“All animals get their energy directly from plants, or by eating something that has already eaten a plant.” www.bringingnaturehome.net
Plants photosynthesize – they use energy from sunlight and carbon dioxide from the air, along with nutrients and minerals absorbed from the soil, to grow. Other than photosynthetic bacteria and cyanobacteria, plants are the only organisms on Earth able to do this. The rest of living creatures depend on the sun’s energy too, but first it’s captured and stored in the leaves, stems and roots of every plant. This is as true for aquatic creatures as it is for those living on dry land. In lakes, ponds, streams and rivers, algae and submerged plants are the grass and shrubs of the aquatic world.
It’s not pleasant to be eaten and so plants have evolved many different ways to avoid becoming someone else’s meal. That can include physical features such as thorns and hairs or defensive chemicals that make them taste badly. Over time, though, there are always a few critters that figure out how to get around those defenses and eat the plant. In some cases, these grazing species develop a taste for one, and only one, species of plant – think monarchs and milkweeds. If that plant disappears or goes extinct, so do all those creatures who have come to depend on it.
And that’s where native plants become important – local insects have evolved to eat local native plants. When native plants are replaced by non-natives, often from different continents, the local grazers don’t recognize the new plant as food or may not be able to get around its defenses. The local grazers eventually starve or leave. Anything that eats the locals also has to find out a new food source or die. Doug Tallamy, author of Bringing Nature Home notes that native oak trees in the mid-Atlantic states where he conducts his research, support more than 500 species of insects. Gingko trees, originally from China and a popular suburban tree, only support 1. The decision to plant gingko and not oak flows right up the food chain – local bird species can’t feed their babies because the caterpillars and insects they usually catch disappeared once there were no oaks to eat. With no food for their young, the birds will leave too.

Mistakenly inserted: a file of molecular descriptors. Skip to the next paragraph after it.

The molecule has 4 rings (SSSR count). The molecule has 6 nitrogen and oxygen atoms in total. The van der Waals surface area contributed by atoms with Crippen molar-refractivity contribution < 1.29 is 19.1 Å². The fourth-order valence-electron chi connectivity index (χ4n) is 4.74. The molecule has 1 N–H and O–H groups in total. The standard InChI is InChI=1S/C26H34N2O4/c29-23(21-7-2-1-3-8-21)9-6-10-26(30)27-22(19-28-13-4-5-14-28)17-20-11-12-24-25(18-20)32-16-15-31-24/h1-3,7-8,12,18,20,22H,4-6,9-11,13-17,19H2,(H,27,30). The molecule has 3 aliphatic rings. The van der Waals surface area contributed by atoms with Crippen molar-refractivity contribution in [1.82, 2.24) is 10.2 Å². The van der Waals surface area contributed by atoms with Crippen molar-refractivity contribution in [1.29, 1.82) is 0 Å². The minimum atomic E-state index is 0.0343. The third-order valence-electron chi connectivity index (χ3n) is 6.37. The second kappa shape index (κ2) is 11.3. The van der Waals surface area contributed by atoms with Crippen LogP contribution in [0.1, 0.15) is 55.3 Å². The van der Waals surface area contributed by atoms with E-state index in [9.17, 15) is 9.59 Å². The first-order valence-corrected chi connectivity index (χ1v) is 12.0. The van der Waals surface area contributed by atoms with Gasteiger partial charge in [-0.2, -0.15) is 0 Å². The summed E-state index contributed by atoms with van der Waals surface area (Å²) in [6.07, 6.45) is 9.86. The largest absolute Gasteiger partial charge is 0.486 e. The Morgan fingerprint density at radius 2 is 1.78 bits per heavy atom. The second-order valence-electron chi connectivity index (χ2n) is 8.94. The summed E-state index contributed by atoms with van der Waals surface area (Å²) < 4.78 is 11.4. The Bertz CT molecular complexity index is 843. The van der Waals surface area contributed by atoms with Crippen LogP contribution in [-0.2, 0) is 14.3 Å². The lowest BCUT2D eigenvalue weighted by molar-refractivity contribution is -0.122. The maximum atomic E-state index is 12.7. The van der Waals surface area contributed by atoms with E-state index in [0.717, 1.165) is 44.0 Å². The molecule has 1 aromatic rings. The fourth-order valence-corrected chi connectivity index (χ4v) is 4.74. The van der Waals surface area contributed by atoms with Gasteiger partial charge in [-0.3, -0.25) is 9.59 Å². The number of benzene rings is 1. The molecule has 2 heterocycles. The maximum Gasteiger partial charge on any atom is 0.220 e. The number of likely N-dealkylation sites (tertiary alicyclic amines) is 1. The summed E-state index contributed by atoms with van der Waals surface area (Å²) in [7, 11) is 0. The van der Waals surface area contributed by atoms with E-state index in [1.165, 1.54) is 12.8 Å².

Here in Vermont, we’ve recognized that healthy lakes need shoreland plants, shrubs and trees. They filter out pollutants, prevent erosion and feed other creatures living in and around our lakes. But not just any plant will do – our native insects, birds and mammals need our native plants to survive and thrive. So, as you bring more vegetation to your lakeshore, consider your native winged, feathered and furred neighbors and plant the species they depend on.
For more information on native plants for Vermont’s lakeshores, visit the Lakewise Resource page.
To learn more about Dr. Tallamy’s research and why native plants are vital to our ecosystem, watch Doug Tallamy on YouTube or visit www.bringingnaturehome.net